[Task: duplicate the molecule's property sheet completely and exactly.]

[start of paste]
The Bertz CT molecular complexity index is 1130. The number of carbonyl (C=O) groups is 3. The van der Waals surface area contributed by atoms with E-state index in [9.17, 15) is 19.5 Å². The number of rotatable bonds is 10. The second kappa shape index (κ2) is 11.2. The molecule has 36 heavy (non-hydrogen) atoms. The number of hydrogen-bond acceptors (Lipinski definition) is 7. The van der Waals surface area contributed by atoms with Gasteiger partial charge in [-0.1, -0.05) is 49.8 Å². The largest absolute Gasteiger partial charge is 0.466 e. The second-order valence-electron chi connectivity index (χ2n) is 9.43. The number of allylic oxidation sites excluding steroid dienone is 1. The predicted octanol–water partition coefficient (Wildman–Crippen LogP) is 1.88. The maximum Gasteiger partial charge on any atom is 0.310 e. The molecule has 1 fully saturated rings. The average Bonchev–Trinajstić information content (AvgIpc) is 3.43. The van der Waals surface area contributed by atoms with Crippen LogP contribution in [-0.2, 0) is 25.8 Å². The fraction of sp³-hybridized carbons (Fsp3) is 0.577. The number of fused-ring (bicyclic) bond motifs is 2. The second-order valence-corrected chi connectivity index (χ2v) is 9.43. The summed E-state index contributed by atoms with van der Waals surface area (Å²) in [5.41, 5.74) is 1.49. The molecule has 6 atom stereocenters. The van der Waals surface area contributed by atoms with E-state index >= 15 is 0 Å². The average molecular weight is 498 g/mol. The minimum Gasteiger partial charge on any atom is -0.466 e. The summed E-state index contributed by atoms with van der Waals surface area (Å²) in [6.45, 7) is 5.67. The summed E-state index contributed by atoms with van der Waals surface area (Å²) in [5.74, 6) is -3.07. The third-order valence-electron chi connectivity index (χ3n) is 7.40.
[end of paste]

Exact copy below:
The Bertz CT molecular complexity index is 1130. The number of carbonyl (C=O) groups is 3. The van der Waals surface area contributed by atoms with E-state index in [9.17, 15) is 19.5 Å². The number of rotatable bonds is 10. The second kappa shape index (κ2) is 11.2. The molecule has 36 heavy (non-hydrogen) atoms. The number of hydrogen-bond acceptors (Lipinski definition) is 7. The van der Waals surface area contributed by atoms with Gasteiger partial charge in [-0.1, -0.05) is 49.8 Å². The largest absolute Gasteiger partial charge is 0.466 e. The second-order valence-electron chi connectivity index (χ2n) is 9.43. The number of allylic oxidation sites excluding steroid dienone is 1. The predicted octanol–water partition coefficient (Wildman–Crippen LogP) is 1.88. The maximum Gasteiger partial charge on any atom is 0.310 e. The molecule has 1 fully saturated rings. The average Bonchev–Trinajstić information content (AvgIpc) is 3.43. The van der Waals surface area contributed by atoms with Crippen LogP contribution in [-0.2, 0) is 25.8 Å². The fraction of sp³-hybridized carbons (Fsp3) is 0.577. The number of fused-ring (bicyclic) bond motifs is 2. The second-order valence-corrected chi connectivity index (χ2v) is 9.43. The summed E-state index contributed by atoms with van der Waals surface area (Å²) in [5.41, 5.74) is 1.49. The molecule has 6 atom stereocenters. The van der Waals surface area contributed by atoms with E-state index >= 15 is 0 Å². The average molecular weight is 498 g/mol. The minimum Gasteiger partial charge on any atom is -0.466 e. The summed E-state index contributed by atoms with van der Waals surface area (Å²) in [6.45, 7) is 5.67. The summed E-state index contributed by atoms with van der Waals surface area (Å²) in [5.74, 6) is -3.07. The third-order valence-electron chi connectivity index (χ3n) is 7.40.